Many small business owners are born optimists. But positive thinking can only take you so far. To succeed in business, you also need to think about what could possibly go wrong and seek the help of an expert.
Being in business involves risk. From natural disasters, such as earthquake, fire and flood, to theft or building works on your doorstep that disrupt your trade. It’s impossible to predict, let alone prevent, all future risks. But there are steps that are useful to take to reduce the likelihood of risks impacting your firm.
“Don’t jeopardise all your hard work by failing to take account of the risks”
1. Identify your risks
First, compile a list of risks your business could potentially face. During this process, it’s helpful to tap into the experience of an insurance broker, a business mentor or your business networks. The government also has an online guide to help you assess your business risks, which you can find here.
All businesses are different and so are the risks they face. For example, a power outage could either result in stock losses if you run a retail food outlet and rely on refrigeration or your customers could suffer food poisoning. Or, if you run an online business and your internet connection is down for hours or days, you risk losing business and customer goodwill.
As well as physical risks to your business property, employees or clients, think about potential disruptions to the market you operate in and less tangible things, such as risks to your business reputation.
An insurance broker can work with you, to help identify your insurable risks. With this advice, you can then make an informed decision to find the right cover to protect your business against the unexpected.
2. Managing risks
Once you’ve identified your risks, it’s time to put in place some strategies to manage them. The best time to consider your risk management strategy is when you draw up your business plan. If you haven’t already done so, download a template here. Don’t forget, you will need to revisit your risk strategy and update insurances as your business grows.
You can also cost-effectively reduce some risks with simple actions, such as backing up your computer data, installing smoke alarms or providing your staff with safety training. Likewise you could also consider outsourcing tasks, such as bookkeeping or computer networking, to reduce your risk of costly errors or malfunctions.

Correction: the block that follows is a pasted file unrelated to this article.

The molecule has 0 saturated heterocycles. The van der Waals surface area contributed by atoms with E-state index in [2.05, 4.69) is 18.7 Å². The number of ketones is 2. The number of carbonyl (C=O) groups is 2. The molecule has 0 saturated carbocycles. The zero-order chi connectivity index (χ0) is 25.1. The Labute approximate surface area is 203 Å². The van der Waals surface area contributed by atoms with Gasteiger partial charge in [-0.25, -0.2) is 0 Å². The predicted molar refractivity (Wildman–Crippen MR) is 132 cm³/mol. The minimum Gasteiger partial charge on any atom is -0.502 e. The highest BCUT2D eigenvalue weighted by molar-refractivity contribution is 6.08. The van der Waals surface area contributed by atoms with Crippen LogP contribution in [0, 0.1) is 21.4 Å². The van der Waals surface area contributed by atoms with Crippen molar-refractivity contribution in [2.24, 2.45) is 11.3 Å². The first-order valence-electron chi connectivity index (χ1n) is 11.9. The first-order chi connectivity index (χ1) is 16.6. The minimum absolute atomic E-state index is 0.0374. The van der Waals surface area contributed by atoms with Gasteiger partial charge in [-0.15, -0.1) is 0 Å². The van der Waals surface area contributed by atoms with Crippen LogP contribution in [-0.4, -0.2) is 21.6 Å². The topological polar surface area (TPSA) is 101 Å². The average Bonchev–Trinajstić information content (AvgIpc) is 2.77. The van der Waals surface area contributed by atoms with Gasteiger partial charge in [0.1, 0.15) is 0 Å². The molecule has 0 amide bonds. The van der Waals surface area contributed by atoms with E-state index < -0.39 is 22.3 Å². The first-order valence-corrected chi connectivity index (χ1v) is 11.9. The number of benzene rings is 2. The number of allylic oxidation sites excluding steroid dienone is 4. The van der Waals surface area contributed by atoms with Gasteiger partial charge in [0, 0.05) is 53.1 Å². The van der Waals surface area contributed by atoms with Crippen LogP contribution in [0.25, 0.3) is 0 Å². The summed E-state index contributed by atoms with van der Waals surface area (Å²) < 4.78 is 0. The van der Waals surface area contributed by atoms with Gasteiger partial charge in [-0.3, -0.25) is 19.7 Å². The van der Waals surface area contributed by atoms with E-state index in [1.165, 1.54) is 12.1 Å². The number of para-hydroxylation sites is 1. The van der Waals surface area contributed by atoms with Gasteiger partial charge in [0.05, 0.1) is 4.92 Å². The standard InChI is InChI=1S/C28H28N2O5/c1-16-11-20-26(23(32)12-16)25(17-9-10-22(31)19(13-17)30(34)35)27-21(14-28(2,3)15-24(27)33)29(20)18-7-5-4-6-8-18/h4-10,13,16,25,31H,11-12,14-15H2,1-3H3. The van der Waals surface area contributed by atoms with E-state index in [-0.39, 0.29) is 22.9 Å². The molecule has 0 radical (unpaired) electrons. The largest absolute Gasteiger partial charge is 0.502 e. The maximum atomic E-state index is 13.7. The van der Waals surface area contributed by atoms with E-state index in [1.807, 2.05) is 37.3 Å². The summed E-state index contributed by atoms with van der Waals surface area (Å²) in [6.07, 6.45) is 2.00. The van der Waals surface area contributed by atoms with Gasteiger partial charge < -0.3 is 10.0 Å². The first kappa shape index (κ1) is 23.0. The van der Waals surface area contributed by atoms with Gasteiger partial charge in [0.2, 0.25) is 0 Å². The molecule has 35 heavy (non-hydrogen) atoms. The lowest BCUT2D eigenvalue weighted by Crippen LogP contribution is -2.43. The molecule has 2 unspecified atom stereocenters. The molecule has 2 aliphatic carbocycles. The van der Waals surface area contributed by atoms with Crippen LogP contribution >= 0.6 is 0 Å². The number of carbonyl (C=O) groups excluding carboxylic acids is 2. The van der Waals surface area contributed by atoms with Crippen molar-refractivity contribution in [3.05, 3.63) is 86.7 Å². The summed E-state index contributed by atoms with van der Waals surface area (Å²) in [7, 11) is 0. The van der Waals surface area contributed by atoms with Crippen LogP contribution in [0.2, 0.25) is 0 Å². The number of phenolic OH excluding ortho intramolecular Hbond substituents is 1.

You can also buy protection against many business risks through insurance. Speak to your insurance broker for tailored advice.
3. Cover all bases
Most people understand the need to insure their business assets such as buildings, contents and motor vehicles for events such as fire, theft or damage. But business interruption insurance is just as important. This helps cover any loss of revenue if you are prevented from trading due to various unforeseen events, such as where you cannot access your premises due to damage to adjoining premises.
Even if you are working from home, you may need to consider public liability insurance and professional indemnity insurance.
4. Seek advice
Steadfast insurance brokers have in-depth knowledge of insurance products and can suggest a business insurance package tailored to suit your business. This is often more cost-effective than putting together a patchwork of single policies that could leave you exposed.
“Every business is different and so are the risks they face”
Now you’ve taken the plunge and started your own business, don’t jeopardise all your hard work by failing to take account of the risks. With a bit of thought, and help from experts, you can put a plan in place to help you bounce back if disaster strikes.
This article provides information rather than financial product or other advice. The content of this article, including any information contained in it, has been prepared without taking into account your objectives, financial situation or needs. You should consider the appropriateness of the information, taking these matters into account, before you act on any information. In particular, you should review the product disclosure statement for any product that the information relates to it before acquiring the product.
Information is current as at the date the article is written as specified within it but is subject to change. Steadfast Group Ltd and Steadfast Network Brokers make no representation as to the accuracy or completeness of the information. Various third parties have contributed to the production of this content. All information is subject to copyright and may not be reproduced without the prior written consent of Steadfast Group Limited.